H. Make its internal practices, books, and records relating to the use and disclosure of "protected health information" available to the Secretary for compliance purposes;
I. Return or destroy all "protected health information," if feasible;
J. Ensure that adequate separation exists between employees who are authorized to use "protected health information" and those who are not. Describe those employees or classes of employees to be given access to "protected health information." Restrict the access to and use by these employees. Provide an effective mechanism for resolving any issues of noncompliance by persons who have access to "protected health information."

GISC has prepared this amendment for your plan and it is enclosed for your certification and distribution to covered employees and COBRA participants.

Privacy Notice

You must distribute a privacy notice to inform individuals about how their medical information is handled and about any rights they may have with respect to their information. In a self-funded group health plan, you as the employer/plan sponsor are required to provide the privacy notice. The privacy regulations set forth very specific elements that must be included in the privacy notice.

A group health plan must provide the privacy notice to individuals covered under the plan no later than the compliance date (April 14, 2003, or April 14, 2004 for small group health plans). Thereafter, the notice must be provided at the time of enrollment to new enrollees, and within 60 days of a material revision to the notice. No less frequently than once every three years, the plan must notify individuals currently covered by the plan of the availability of the notice and how to obtain the notice. GISC has prepared the notice for you and it is enclosed. If you chose to use a different notice, please be sure to forward a copy to GISC for its' files.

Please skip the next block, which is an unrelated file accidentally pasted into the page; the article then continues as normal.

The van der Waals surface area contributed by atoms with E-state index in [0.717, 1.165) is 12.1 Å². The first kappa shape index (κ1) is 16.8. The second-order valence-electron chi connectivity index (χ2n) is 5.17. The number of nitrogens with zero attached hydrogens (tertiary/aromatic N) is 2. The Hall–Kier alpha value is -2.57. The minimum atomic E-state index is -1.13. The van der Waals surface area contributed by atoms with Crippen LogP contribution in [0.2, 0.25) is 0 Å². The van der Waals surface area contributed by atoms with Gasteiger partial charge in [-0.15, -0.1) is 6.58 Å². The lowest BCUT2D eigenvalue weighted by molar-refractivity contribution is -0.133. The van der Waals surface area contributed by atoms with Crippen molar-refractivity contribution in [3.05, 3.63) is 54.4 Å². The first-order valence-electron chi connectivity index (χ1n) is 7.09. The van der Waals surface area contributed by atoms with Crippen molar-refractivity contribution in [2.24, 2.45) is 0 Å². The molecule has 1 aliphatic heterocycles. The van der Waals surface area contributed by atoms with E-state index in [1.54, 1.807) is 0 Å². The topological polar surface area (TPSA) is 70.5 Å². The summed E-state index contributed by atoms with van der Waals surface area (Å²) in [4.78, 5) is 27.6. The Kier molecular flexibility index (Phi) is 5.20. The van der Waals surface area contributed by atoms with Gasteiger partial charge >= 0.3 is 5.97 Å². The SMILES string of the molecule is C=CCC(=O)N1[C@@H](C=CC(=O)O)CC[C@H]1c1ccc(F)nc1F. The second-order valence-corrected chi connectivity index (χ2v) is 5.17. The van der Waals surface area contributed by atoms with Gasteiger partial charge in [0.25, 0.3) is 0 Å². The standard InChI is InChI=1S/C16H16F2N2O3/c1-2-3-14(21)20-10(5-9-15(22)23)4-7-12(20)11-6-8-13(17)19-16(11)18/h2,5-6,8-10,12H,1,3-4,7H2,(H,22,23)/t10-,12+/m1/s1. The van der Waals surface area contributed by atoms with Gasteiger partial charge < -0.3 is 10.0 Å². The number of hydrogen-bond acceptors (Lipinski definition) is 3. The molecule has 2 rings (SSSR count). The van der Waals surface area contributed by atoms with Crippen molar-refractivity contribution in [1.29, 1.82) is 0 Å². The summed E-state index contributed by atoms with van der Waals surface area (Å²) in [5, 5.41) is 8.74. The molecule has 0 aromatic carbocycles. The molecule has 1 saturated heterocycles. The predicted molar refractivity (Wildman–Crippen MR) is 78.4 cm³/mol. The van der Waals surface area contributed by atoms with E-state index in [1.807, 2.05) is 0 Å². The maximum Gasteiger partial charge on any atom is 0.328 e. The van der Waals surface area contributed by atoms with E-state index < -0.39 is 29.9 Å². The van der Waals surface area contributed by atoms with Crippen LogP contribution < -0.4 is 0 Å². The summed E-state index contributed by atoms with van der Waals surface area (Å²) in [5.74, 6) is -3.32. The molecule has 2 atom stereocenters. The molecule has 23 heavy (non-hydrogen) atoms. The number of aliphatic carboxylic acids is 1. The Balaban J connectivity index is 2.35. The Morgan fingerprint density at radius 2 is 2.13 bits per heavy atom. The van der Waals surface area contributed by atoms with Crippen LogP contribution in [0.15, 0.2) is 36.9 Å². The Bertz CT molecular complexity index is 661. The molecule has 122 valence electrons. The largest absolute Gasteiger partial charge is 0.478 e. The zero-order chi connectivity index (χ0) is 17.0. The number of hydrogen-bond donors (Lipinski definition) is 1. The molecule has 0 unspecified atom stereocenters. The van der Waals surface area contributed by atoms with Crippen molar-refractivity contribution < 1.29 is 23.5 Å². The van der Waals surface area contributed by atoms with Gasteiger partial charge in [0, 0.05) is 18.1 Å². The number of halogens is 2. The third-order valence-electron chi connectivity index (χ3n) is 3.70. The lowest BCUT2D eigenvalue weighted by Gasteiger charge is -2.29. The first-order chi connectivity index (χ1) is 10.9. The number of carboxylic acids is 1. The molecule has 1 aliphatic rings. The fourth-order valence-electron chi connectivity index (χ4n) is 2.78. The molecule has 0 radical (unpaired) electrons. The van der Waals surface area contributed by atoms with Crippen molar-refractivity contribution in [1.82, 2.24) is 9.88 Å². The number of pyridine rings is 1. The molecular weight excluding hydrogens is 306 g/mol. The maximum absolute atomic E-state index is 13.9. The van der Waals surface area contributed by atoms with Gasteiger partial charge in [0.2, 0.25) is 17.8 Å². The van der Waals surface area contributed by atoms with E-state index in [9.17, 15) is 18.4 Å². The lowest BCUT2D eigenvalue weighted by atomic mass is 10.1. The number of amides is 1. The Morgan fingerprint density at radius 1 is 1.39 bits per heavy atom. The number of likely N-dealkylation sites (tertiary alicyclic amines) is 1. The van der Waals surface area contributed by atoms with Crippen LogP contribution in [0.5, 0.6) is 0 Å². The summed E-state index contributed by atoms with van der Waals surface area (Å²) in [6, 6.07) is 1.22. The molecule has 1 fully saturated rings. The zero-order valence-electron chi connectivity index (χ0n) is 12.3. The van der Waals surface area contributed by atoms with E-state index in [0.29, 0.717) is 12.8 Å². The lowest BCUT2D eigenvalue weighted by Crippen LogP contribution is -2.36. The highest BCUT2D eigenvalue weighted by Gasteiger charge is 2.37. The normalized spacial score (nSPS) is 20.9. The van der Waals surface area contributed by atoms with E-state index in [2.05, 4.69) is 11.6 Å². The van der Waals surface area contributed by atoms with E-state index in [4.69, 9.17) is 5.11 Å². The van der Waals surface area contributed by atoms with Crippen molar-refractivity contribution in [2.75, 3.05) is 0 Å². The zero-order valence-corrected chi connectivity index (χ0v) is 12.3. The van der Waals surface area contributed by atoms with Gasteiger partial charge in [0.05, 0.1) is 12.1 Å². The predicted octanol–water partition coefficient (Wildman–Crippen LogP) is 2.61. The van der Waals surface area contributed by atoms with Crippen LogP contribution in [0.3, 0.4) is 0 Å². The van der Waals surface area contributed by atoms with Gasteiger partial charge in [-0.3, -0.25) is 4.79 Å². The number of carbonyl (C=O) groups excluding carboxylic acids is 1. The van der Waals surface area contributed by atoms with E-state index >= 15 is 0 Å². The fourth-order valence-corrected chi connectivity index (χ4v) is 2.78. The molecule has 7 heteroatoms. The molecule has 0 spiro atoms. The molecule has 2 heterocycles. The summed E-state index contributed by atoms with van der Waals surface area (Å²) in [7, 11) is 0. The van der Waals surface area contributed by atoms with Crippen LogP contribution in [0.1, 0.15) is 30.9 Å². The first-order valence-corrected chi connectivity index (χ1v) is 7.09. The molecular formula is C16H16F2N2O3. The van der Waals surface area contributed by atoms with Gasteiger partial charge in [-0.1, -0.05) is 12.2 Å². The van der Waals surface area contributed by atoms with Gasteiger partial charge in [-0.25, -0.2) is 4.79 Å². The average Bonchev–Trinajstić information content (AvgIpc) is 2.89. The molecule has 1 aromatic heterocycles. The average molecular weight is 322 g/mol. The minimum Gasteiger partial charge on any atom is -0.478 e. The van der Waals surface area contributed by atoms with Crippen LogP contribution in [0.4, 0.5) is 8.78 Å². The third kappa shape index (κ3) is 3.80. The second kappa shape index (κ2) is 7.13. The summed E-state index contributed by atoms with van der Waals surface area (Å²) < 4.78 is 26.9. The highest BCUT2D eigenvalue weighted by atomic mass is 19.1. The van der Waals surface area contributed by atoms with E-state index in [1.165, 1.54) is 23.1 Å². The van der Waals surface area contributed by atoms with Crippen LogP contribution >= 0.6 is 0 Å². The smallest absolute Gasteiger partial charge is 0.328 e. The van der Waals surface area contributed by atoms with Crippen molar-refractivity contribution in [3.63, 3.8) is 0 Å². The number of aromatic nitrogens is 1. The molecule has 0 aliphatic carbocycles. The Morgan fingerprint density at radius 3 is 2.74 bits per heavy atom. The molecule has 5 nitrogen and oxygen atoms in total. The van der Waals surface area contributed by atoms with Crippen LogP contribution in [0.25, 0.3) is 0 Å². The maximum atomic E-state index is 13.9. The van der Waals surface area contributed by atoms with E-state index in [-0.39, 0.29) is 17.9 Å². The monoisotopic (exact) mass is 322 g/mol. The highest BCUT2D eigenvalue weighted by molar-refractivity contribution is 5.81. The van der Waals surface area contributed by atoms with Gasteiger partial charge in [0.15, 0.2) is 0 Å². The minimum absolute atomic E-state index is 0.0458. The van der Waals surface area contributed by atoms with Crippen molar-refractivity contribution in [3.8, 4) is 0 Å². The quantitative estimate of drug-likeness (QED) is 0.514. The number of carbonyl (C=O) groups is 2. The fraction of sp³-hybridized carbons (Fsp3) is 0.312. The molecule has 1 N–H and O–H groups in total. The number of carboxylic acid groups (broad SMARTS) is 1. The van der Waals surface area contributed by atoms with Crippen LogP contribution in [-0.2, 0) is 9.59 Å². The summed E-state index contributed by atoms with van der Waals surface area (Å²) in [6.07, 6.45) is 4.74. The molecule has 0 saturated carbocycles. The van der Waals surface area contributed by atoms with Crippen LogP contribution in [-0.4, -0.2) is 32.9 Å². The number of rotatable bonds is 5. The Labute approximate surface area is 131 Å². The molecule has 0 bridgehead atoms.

Other Important Requirements

You must give individuals the opportunity to agree or object to disclosures to family members. Employee benefit analysts were initially concerned that the rule could be interpreted to require group health plans to obtain an agreement (i.e., signed statements) from non-minor children and spouses before an explanation of benefits statement containing information on a non-minor child or spouse could be sent to the employee. However, discussions with Department of Health and Human Services regulation writers clarified that the intent of the regulations was not to require group health plans to solicit non-minor children and spouses, but rather to require health plans to give these individuals the opportunity to request that the health plan withhold their information from the employee. This means that a covered spouse may request the plan to send explanation of benefits directly to the spouse and not the covered employee. Administratively, this is a substantial difference. Group health plans may be able to satisfy this requirement by simply including some language in their summary plan descriptions.